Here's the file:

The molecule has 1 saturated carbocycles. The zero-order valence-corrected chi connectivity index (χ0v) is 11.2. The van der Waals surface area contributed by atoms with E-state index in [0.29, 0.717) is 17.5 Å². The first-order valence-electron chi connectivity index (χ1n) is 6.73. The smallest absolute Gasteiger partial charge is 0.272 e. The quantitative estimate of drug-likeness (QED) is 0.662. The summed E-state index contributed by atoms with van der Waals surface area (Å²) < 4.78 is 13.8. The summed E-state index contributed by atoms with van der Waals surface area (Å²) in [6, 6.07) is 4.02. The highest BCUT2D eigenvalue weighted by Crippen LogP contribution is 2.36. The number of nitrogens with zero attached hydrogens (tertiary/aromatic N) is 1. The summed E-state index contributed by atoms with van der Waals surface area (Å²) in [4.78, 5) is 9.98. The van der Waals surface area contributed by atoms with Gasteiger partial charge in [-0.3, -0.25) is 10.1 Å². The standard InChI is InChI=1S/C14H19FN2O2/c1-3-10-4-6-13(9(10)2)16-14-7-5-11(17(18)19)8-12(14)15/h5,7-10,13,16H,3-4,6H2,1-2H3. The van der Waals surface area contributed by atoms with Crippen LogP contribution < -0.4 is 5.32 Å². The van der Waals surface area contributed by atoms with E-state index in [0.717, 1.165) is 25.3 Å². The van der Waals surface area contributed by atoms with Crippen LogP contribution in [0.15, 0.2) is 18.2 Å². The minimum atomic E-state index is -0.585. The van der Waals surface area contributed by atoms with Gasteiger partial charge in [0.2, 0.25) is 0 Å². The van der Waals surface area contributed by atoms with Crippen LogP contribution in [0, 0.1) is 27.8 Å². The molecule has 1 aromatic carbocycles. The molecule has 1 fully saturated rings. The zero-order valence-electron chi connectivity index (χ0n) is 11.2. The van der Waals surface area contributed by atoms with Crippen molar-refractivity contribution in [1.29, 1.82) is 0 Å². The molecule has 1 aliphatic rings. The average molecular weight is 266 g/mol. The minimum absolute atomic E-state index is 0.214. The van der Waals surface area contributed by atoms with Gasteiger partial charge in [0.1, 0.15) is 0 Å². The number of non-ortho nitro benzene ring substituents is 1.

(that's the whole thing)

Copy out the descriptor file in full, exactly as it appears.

The molecule has 1 saturated carbocycles. The zero-order valence-corrected chi connectivity index (χ0v) is 11.2. The van der Waals surface area contributed by atoms with E-state index in [0.29, 0.717) is 17.5 Å². The first-order valence-electron chi connectivity index (χ1n) is 6.73. The smallest absolute Gasteiger partial charge is 0.272 e. The quantitative estimate of drug-likeness (QED) is 0.662. The summed E-state index contributed by atoms with van der Waals surface area (Å²) < 4.78 is 13.8. The summed E-state index contributed by atoms with van der Waals surface area (Å²) in [6, 6.07) is 4.02. The highest BCUT2D eigenvalue weighted by Crippen LogP contribution is 2.36. The number of nitrogens with zero attached hydrogens (tertiary/aromatic N) is 1. The summed E-state index contributed by atoms with van der Waals surface area (Å²) in [4.78, 5) is 9.98. The van der Waals surface area contributed by atoms with Gasteiger partial charge in [-0.3, -0.25) is 10.1 Å². The standard InChI is InChI=1S/C14H19FN2O2/c1-3-10-4-6-13(9(10)2)16-14-7-5-11(17(18)19)8-12(14)15/h5,7-10,13,16H,3-4,6H2,1-2H3. The van der Waals surface area contributed by atoms with Crippen LogP contribution < -0.4 is 5.32 Å². The van der Waals surface area contributed by atoms with E-state index in [0.717, 1.165) is 25.3 Å². The van der Waals surface area contributed by atoms with Crippen LogP contribution in [0.15, 0.2) is 18.2 Å². The minimum atomic E-state index is -0.585. The van der Waals surface area contributed by atoms with Gasteiger partial charge in [0.2, 0.25) is 0 Å². The van der Waals surface area contributed by atoms with Crippen LogP contribution in [0, 0.1) is 27.8 Å². The molecule has 1 aromatic carbocycles. The molecule has 1 fully saturated rings. The zero-order valence-electron chi connectivity index (χ0n) is 11.2. The van der Waals surface area contributed by atoms with Crippen molar-refractivity contribution in [1.29, 1.82) is 0 Å². The molecule has 1 aliphatic rings. The average molecular weight is 266 g/mol. The minimum absolute atomic E-state index is 0.214. The van der Waals surface area contributed by atoms with Gasteiger partial charge in [0.1, 0.15) is 0 Å². The number of non-ortho nitro benzene ring substituents is 1.